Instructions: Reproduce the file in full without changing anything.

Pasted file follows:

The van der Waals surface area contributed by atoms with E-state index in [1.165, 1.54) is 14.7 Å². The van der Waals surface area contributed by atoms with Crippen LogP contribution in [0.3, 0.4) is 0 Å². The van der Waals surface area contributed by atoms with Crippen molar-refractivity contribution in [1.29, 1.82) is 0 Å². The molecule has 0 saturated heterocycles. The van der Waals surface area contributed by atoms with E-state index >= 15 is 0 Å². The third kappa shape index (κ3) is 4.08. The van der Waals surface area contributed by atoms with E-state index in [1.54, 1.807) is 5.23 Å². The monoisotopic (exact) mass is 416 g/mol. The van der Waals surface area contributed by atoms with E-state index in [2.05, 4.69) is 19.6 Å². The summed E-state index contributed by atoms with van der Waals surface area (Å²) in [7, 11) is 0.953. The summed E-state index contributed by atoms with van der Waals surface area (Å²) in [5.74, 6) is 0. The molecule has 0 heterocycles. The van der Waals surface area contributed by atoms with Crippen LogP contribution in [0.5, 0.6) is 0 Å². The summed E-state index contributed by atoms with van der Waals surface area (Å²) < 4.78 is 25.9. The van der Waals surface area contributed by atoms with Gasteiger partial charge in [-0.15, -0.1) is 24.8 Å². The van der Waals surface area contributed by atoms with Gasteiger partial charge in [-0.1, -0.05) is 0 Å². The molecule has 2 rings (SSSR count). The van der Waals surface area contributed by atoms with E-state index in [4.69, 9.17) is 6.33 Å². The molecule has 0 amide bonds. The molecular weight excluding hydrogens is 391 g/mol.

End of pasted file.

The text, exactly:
The van der Waals surface area contributed by atoms with E-state index in [1.165, 1.54) is 14.7 Å². The van der Waals surface area contributed by atoms with Crippen LogP contribution in [0.3, 0.4) is 0 Å². The van der Waals surface area contributed by atoms with Crippen molar-refractivity contribution in [1.29, 1.82) is 0 Å². The molecule has 0 saturated heterocycles. The van der Waals surface area contributed by atoms with E-state index >= 15 is 0 Å². The third kappa shape index (κ3) is 4.08. The van der Waals surface area contributed by atoms with E-state index in [1.54, 1.807) is 5.23 Å². The monoisotopic (exact) mass is 416 g/mol. The van der Waals surface area contributed by atoms with E-state index in [2.05, 4.69) is 19.6 Å². The summed E-state index contributed by atoms with van der Waals surface area (Å²) in [7, 11) is 0.953. The summed E-state index contributed by atoms with van der Waals surface area (Å²) in [5.74, 6) is 0. The molecule has 0 heterocycles. The van der Waals surface area contributed by atoms with Crippen LogP contribution in [0.5, 0.6) is 0 Å². The summed E-state index contributed by atoms with van der Waals surface area (Å²) < 4.78 is 25.9. The van der Waals surface area contributed by atoms with Gasteiger partial charge in [-0.15, -0.1) is 24.8 Å². The van der Waals surface area contributed by atoms with Gasteiger partial charge in [-0.1, -0.05) is 0 Å². The molecule has 2 rings (SSSR count). The van der Waals surface area contributed by atoms with E-state index in [4.69, 9.17) is 6.33 Å². The molecule has 0 amide bonds. The molecular weight excluding hydrogens is 391 g/mol.